Sloan also points out the importance of diversifying the buying team. “When you have one person doing all the buying, the product selection only fits one person. We try to bring in different personalities and mindsets so that our buy appeals to many different types of people.”
Matthew Chilvers, founder and owner of Outland USA, attends the show with all five of his buyers, who book up solid. Because of this, Chilvers is in the process of expanding his buying team so they have bandwidth to look for new brands.
Pro tip: Diversify your team and keep your product selection fresh with the intention of appealing to different types of customers. Ensure there is time built into the schedule for exploration to discover new products to keep your assortment fresh.
Crafting your show game plan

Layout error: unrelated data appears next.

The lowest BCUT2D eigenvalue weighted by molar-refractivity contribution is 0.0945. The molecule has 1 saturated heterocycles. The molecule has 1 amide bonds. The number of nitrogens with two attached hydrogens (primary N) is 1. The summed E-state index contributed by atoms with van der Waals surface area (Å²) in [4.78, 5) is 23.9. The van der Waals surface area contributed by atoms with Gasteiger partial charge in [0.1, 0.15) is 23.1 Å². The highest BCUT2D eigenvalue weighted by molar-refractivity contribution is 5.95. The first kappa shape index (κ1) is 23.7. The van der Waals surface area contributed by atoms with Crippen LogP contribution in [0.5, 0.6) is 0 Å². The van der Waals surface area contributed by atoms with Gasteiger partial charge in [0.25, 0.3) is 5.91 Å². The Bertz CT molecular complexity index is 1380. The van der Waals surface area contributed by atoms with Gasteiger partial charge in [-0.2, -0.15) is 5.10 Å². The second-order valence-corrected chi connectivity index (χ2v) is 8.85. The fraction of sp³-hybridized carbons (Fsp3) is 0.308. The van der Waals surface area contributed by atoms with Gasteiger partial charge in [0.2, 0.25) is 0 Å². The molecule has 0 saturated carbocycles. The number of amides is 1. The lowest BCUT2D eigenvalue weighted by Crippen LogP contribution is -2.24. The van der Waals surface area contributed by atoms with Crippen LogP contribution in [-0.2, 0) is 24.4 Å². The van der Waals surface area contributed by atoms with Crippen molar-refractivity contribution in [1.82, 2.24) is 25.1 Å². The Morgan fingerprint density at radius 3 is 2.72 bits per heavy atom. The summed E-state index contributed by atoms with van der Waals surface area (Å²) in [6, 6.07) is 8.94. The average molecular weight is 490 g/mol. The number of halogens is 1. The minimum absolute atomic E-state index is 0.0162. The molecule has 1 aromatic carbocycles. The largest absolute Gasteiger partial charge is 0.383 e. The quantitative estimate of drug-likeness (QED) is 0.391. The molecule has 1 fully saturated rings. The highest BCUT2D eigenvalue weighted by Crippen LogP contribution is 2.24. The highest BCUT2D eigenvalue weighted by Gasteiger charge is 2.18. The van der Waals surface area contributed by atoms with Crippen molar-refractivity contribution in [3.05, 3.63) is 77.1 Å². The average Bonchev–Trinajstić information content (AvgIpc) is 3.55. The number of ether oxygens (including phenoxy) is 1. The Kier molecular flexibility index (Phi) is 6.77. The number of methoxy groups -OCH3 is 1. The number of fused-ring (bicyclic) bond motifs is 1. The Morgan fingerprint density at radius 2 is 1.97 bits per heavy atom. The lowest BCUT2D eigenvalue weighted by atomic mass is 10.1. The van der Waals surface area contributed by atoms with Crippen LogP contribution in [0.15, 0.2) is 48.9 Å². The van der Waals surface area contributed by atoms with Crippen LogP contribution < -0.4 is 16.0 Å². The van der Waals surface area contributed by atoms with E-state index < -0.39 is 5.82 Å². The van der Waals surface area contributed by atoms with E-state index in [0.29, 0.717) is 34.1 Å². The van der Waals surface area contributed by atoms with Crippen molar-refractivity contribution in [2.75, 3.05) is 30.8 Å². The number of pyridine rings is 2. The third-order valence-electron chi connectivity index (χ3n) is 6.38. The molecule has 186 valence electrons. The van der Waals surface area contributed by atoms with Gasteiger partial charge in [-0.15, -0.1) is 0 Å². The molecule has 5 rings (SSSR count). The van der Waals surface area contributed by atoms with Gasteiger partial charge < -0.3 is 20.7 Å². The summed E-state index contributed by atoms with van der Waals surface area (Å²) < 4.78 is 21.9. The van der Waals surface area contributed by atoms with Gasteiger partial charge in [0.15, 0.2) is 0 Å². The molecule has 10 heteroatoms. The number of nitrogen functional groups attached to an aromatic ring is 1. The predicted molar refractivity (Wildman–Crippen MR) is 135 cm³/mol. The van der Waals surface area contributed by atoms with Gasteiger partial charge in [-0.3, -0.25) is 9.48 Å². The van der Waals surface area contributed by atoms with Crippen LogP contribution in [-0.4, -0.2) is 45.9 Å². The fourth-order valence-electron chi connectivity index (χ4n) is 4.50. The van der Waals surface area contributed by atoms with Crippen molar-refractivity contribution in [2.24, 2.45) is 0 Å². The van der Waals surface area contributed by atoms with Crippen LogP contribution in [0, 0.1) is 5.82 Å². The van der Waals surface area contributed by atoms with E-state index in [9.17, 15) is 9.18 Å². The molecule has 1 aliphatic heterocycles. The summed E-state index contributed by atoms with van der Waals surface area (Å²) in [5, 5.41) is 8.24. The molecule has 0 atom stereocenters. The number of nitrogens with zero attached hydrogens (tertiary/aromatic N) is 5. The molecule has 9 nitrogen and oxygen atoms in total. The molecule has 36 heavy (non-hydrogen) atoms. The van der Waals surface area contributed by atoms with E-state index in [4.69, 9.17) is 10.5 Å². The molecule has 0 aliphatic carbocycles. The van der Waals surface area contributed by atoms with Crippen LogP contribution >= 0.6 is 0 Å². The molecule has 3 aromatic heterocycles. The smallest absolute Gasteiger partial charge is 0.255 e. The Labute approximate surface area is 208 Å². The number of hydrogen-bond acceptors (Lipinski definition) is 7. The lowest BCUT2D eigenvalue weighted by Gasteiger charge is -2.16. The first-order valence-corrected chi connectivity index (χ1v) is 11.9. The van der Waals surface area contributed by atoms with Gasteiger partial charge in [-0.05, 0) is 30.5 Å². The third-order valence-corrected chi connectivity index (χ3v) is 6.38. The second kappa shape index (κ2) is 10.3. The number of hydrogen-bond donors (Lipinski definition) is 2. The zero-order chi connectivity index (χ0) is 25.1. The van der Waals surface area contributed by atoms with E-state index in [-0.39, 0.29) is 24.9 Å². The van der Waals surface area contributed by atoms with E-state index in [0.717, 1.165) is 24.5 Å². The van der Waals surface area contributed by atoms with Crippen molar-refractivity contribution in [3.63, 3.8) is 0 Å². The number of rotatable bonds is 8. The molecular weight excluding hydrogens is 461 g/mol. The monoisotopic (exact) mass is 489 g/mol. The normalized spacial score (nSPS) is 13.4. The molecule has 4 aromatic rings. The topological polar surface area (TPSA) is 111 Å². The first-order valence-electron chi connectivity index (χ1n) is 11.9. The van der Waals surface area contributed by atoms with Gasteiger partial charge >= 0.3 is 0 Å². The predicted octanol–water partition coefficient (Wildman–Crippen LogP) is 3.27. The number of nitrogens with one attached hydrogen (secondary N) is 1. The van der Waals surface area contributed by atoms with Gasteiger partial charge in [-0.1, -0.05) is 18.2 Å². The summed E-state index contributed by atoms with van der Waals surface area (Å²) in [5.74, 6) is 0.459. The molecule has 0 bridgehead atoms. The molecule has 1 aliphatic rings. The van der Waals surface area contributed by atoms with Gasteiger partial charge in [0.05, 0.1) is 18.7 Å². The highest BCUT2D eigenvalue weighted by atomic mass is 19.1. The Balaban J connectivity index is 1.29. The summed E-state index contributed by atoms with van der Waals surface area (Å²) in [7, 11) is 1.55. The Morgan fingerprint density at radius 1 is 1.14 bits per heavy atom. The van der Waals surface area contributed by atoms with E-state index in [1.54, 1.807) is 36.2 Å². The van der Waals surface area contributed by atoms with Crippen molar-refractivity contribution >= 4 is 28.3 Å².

Smart retailers know what purpose a show serves before they go. While one show (like Outdoor Retailer) may be focused on discovering new product, another show (like Grassroots or a regional rep show) may be appointment-driven with existing brands.
Fjällräven southeastern rep Buck Rowlee advises his retailers to value the power of discovery. “Buyers are becoming more aware of the importance of having emerging brands and new products. You gotta have your volume drivers like Patagonia and KÜHL but you also have to have a curated part of your store that stays fresh,” Buck says.
Sloan agrees. High Country uses Outdoor Retailer and Surf Expo purely as exploratory shows. Sloan says they have a rule: “No meetings at OR or Surf Expo. We are not there to look at existing accounts, we’re there to find new stuff.”
High Country was recently accepted into Grassroots Outdoor Alliance (GOA), an organization dedicated to the health and growth of the specialty outdoor retail business, and Sloan is excited for that show because it will help him build relationships with both existing accounts and new brands. Because Grassroots Connect is a pipe and drape show with appointments strategically scheduled by GOA, the time with brands is more intimate and focused, good for fostering meaningful conversations. GOA also builds in time for networking with other specialty retailers to build a support system of friends and colleagues.